The kids got a 10 day fall break, so Kurt started looking for a “Gite”(french word for vacation cottage) in Germany so we could go on our first trip in Europe. It had to have internet so Kurt could work and wanted to be able to visit Neuschwanstein, a concentration camp (Dachau), and Salzburg, Austria. Kurt looked on line for a week but could not find anything in Germany for under 800 euros. Finally, he found a place just outside of Salzburg for 400 euros with internet so we rented it for a week and off we went.

Our first plan was to see the Astronomical Clock in the Notre Dame in Strasbourg, France, on the boarder of Germany. We got up at 3:00 in the morning (of course it was only 3 hours after I had gone to bed and Kurt did not go to bed…typical!) We needed to be in Strasbourg by 12:00 when the clock would go off and the apostles would come out of the clock and move around. We gave ourselves an hour extra to get there. We did not plan on the hours worth of traffic in Paris at 7:00 am on a Saturday! We arrived in Strasbourg at 11:50 am. We parked and as we were running through the streets to get to the church we heard the bells ring….we had missed it! Nine hours of driving in the car and we missed it. Oh well, we climbed the church tower to the top of Notre Dame de Strasbourg(by the way it is just like the Notre Dame de Paris…weird) The view was beautiful and our legs were tired, that was a lot of stairs.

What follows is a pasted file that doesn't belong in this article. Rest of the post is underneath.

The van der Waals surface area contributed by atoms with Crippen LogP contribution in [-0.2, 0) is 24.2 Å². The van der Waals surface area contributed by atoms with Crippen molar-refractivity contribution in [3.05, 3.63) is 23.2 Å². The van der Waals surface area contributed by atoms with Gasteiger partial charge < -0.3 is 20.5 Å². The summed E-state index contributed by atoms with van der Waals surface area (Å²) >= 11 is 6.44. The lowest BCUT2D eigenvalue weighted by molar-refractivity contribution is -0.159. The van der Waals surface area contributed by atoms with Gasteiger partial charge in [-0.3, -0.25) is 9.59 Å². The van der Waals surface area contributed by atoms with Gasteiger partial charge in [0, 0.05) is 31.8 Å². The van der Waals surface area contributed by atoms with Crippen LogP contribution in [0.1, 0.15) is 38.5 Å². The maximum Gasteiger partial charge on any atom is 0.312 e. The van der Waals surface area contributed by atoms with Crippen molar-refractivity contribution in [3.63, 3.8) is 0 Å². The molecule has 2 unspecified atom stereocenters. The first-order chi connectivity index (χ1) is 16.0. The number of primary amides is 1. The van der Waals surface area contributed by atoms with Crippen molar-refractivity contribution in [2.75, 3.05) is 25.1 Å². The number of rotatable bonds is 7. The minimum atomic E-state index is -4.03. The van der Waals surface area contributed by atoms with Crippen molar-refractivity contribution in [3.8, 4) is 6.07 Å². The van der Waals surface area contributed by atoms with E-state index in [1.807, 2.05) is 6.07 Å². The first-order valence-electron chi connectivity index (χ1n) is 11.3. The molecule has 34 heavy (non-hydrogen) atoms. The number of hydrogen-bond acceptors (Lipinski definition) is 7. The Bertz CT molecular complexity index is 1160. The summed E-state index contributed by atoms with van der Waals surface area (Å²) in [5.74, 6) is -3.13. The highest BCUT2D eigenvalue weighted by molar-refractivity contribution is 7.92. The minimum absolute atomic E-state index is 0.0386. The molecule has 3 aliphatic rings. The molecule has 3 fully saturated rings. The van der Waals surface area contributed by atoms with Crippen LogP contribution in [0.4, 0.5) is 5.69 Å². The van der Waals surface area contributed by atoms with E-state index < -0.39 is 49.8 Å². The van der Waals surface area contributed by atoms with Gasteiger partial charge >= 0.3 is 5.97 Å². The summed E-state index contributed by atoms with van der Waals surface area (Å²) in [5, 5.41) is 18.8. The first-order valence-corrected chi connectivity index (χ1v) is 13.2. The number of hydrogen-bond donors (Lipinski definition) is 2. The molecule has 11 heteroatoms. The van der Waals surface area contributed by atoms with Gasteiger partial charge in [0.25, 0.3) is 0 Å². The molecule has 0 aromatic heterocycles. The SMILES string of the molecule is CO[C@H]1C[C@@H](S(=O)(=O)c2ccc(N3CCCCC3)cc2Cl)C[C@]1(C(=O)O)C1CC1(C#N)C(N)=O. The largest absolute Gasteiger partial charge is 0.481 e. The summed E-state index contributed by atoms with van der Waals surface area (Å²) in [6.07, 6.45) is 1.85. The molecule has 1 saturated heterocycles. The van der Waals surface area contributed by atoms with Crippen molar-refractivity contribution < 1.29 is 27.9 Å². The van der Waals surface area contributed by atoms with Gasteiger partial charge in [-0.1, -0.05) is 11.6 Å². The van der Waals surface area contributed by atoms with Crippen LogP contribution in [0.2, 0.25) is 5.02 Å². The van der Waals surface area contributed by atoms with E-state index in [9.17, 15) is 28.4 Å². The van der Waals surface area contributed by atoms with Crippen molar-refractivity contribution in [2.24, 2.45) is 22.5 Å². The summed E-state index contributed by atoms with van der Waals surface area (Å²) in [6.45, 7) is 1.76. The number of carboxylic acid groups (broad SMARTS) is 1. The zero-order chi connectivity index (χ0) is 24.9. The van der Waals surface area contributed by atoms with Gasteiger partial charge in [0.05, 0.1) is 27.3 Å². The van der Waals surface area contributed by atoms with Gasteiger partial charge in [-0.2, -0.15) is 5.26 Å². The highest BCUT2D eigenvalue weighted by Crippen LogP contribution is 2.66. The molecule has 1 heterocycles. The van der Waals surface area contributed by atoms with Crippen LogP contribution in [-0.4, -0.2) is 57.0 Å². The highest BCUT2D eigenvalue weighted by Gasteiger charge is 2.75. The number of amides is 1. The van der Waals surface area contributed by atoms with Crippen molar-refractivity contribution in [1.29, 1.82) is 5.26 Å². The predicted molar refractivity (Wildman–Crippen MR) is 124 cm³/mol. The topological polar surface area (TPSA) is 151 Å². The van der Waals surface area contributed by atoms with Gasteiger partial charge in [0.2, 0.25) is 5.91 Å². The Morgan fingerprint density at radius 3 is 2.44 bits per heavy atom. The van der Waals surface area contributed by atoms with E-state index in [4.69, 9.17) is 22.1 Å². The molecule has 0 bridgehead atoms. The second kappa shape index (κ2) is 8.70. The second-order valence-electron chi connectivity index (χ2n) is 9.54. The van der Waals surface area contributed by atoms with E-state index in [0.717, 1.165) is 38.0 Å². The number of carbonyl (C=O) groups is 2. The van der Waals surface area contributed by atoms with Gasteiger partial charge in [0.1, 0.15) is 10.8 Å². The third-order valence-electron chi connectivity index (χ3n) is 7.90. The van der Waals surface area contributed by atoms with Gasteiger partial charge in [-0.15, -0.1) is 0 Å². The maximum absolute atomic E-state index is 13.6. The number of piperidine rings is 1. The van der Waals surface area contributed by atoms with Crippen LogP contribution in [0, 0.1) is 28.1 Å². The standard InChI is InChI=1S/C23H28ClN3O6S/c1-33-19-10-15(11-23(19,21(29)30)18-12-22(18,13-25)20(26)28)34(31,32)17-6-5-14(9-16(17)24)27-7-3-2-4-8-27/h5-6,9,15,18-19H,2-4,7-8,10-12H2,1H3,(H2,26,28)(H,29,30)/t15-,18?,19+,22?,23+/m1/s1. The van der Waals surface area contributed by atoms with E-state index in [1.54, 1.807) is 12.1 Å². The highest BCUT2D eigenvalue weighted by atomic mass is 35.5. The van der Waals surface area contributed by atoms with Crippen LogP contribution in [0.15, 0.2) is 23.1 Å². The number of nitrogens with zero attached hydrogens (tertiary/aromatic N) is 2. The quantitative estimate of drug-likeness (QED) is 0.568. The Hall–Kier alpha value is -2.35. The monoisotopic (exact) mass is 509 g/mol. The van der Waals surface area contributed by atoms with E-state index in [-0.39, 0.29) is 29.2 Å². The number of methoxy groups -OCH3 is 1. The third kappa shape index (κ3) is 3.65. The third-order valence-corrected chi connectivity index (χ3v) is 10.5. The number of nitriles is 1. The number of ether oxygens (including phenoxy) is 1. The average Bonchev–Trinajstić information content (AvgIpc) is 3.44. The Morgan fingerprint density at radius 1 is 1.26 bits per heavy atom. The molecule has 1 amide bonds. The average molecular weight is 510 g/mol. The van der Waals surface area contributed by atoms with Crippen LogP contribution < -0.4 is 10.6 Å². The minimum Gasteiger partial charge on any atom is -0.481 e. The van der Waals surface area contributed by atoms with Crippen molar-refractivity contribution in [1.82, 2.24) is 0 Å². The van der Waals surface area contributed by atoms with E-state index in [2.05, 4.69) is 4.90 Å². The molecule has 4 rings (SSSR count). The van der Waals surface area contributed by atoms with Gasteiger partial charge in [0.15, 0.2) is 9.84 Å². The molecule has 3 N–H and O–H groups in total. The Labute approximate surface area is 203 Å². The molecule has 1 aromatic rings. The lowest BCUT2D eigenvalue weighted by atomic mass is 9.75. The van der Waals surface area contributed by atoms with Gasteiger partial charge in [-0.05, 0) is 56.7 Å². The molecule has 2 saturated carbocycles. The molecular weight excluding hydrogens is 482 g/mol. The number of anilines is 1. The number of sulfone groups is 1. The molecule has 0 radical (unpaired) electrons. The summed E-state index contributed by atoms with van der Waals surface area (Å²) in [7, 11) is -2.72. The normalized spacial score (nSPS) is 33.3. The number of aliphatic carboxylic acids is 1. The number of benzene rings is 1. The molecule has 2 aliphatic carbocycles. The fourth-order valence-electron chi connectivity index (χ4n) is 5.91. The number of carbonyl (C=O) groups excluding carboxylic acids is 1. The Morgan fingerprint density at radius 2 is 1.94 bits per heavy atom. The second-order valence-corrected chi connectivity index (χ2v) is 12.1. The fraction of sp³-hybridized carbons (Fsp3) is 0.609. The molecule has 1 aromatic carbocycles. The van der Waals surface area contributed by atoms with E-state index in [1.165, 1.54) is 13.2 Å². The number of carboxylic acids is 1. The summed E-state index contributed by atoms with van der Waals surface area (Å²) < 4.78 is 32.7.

We crossed over the boarder into Germany and….nothing. No one checked our passports or anything. We were really hoping for something but since the European Union there is free travel between countries when you are driving. You only need the passport when flying. Anyway, we got onto the Autobahn and witnessed the unlimited speed limit. We would be traveling between 130 and 140 kilometers per hour(83 to just over 90 miles per hour) and cars would fly past us like we were standing still. Our car would move because of the speed they were traveling…it was insane. We arrived in Austria about 8:30pm and we could not find where were staying. We did not understand the address. We drove up into the mountains(the Alps) into this little dark town. Kurt knocked on a door of someones house, they did not speak English and Kurt only speaks a few words of German. They told us to go down into the little town and ask. Now, we had stopped in Germany and everyone we talked to spoke to us in perfect English, it was amazing, but in Austria, people did not speak English. So, Kurt stopped into the hotel in town and gave them the number of the people who owned the cottage and in 5 minutes they arrived at the hotel. The couple who fetched us from the hotel did not speak a bit of English either, we were wondering how were going to communicate. We followed them up the longest steepest road I have ever been on, to the very last house on the road. We were at nearly the top of the mountain! Luckily for us, the couples daughter and husband lived at the house next to our cottage and they spoke English and could explain things to us. Holger and Christina where the names of the young couple that lived in the house next to the cottage. They were so wonderful to us along with her parents, they added to our enjoyment of our trip. It is so wonderful to meet kind, gracious people from all over the world…wonderful!